National Right to Work Foundation attorneys file brief for Illinois homecare providers who had $32 million seized by SEIU without their consent
Washington, DC (May 21, 2018) – Today staff attorneys from the National Right to Work Legal Defense Foundation filed the final brief in Riffey v. Rauner asking the United States Supreme Court to grant certiorari and hear the case. The home care providers for whom the case was brought had over $32 million in fees seized by union officials in a scheme the Supreme Court has already ruled violated the First Amendment. The case is now fully briefed and the Supreme Court could announce in June whether it will take the case.
The reply brief filed today counters the claims made in briefs by union officials and the Illinois Attorney General. Those briefs were filed only after the Supreme Court required the union and the attorney general to file briefs responding to Foundation attorneys’ initial petition for a writ of certiorari.
Riffey v. Rauner is a continuation of the Foundation-won Supreme Court Harris v. Quinn case. If the Court decides to hear Riffey, the Justices will consider whether a class of nonmember homecare providers should receive a refund of over $32 million that SEIU union officials seized from them without their consent.
Beginning with a 2003 executive order by former Illinois governor Rod Blagojevich, tens of thousands of individual homecare providers were classified as “public employees” solely so they could be unionized by the SEIU and thus required to pay union fees. Many of these in-home care givers were parents caring for their own children in their own homes.
Staff attorneys with the National Right to Work Foundation assisted eight of these providers in filing a federal class-action lawsuit, Harris v. Quinn, challenging the forced dues. In 2014, the Supreme Court ruled that SEIU’s forced dues scheme violated the First Amendment rights of the in-home care providers.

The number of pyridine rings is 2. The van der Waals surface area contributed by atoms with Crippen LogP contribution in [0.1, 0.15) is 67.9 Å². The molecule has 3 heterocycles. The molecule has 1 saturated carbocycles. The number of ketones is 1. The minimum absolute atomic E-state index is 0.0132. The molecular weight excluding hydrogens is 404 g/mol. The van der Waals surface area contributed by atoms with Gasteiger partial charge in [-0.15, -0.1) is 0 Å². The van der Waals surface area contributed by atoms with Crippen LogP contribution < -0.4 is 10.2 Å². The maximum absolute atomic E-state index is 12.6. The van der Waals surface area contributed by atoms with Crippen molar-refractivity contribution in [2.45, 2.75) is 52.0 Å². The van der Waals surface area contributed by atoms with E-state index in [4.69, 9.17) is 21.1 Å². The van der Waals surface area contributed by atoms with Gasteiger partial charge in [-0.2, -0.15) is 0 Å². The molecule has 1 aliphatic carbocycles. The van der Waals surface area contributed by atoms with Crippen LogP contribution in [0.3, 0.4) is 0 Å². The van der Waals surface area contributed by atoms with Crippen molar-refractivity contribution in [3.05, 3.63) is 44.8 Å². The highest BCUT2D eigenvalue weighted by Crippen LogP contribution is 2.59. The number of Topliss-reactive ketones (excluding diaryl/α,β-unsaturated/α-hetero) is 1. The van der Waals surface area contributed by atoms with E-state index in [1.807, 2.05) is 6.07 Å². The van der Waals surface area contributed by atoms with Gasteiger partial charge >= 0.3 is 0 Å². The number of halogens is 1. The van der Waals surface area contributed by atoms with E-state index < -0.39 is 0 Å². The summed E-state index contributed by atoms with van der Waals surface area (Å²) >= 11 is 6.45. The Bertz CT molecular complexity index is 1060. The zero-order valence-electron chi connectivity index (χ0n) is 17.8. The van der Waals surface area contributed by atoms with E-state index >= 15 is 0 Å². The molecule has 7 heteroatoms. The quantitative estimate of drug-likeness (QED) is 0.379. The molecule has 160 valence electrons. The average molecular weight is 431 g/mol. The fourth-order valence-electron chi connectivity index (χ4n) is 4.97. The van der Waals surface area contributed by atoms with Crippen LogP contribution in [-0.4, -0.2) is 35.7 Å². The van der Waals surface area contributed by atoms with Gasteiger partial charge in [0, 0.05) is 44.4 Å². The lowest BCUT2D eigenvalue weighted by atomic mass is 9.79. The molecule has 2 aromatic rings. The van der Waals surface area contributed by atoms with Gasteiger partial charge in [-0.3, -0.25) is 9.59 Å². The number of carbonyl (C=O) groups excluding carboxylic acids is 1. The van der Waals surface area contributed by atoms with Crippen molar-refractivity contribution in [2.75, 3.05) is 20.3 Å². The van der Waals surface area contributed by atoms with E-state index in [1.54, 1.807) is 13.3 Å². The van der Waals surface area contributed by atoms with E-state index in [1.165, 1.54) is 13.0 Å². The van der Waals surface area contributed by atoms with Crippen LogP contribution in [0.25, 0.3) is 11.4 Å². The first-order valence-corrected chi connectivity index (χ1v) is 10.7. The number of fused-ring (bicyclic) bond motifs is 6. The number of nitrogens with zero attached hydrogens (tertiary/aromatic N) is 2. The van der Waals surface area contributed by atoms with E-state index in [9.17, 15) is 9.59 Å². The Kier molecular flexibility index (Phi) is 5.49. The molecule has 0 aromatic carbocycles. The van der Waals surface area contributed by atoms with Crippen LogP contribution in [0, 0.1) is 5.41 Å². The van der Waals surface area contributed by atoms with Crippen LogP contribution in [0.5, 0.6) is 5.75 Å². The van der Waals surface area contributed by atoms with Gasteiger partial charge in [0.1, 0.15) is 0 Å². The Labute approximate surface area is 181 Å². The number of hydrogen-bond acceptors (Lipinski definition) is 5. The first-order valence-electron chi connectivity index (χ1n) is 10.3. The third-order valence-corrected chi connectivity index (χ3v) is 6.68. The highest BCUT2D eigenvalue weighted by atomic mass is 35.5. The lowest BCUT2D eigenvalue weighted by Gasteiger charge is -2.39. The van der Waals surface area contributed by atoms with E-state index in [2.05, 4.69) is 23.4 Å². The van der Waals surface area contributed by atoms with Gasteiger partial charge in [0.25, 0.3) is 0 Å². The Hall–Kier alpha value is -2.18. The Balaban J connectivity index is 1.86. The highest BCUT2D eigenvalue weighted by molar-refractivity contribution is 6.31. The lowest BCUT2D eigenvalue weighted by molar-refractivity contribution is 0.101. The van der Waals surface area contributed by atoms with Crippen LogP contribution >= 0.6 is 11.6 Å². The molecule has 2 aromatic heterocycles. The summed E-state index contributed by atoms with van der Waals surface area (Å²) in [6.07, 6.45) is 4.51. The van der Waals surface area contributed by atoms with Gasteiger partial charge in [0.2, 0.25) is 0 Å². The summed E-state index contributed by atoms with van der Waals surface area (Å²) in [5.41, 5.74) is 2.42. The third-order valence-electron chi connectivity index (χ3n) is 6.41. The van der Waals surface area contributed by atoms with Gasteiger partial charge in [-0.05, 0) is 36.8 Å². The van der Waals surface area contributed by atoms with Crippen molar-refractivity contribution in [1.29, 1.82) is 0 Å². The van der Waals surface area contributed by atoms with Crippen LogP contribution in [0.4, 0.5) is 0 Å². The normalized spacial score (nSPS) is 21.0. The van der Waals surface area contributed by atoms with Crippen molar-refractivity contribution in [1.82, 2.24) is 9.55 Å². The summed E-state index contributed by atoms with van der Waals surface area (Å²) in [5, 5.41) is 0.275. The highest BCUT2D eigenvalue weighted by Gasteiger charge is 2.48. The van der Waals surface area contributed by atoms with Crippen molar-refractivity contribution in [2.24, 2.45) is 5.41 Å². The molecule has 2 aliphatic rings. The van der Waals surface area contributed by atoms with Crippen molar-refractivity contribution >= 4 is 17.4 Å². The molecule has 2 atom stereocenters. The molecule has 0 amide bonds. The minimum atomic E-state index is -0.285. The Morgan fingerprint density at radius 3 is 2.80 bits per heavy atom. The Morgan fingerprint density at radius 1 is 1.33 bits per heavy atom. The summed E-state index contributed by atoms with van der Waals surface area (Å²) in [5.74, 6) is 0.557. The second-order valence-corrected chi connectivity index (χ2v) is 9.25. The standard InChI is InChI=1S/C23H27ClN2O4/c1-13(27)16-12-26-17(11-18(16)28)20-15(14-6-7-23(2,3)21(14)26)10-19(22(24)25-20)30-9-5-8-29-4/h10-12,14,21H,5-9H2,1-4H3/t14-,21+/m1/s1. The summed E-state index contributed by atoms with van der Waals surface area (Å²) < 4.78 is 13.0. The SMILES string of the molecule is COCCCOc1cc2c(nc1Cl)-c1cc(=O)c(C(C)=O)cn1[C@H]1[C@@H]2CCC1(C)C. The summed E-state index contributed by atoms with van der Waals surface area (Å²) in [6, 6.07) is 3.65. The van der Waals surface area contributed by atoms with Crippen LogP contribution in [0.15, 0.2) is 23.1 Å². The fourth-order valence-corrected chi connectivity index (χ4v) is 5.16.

To settle remaining issues, the case was remanded to the District Court and re-designated as Riffey v. Rauner. The District Court ruled in 2016 that, even though the workers never consented to their money being taken for union fees, the SEIU did not have to refund the over $32 million in unconstitutional fees confiscated from union nonmembers.
Foundation attorneys are now asking the Court to take the case and determine whether the “government inflicts a First Amendment injury when it compels individuals to subsidize speech without their prior consent.” If the Court so rules, it would overturn the lower court’s reasoning denying the providers refunds of the seized fees.
Riffey is not the only case being litigated by Foundation staff attorneys related to whether individuals must take steps to “opt out” of dues the Supreme Court has already ruled they cannot be required to pay. In Hamidi v. SEIU, currently fully briefed at the U.S. Ninth Circuit Court of Appeals, a group of California state employee nonmembers are challenging a union requirement that they must take an additional step to “opt out” of union dues the union admits are used for lawfully non-chargeable political activity.
“Union bosses assume that they’re entitled to a significant cut of workers’ hard-earned money when they force nonmembers to leap through bureaucratic hoops just to stop funding activities they didn’t sign up to fund in the first place,” said National Right to Work Foundation President Mark Mix. “The Foundation will continue to fight for these homecare providers to get their illegally-seized money back.”
“If the Supreme Court agrees with the National Right to Work Foundation staff attorney who argued the Janus case heard earlier this term, challenges like Riffey and Hamidi will likely be the next big issue when it comes to fully protecting the constitutional rights of government employees from forced unionism,” added Mix. “Ultimately, the Supreme Court should make it clear that individuals who have never joined a union cannot be required to take affirmative steps just to protect their First Amendment rights.”
The National Right to Work Legal Defense Foundation is a nonprofit, charitable organization providing free legal aid to employees whose human or civil rights have been violated by compulsory unionism abuses. The Foundation, which can be contacted toll-free at 1-800-336-3600, assists thousands of employees in more than 250 cases nationwide per year.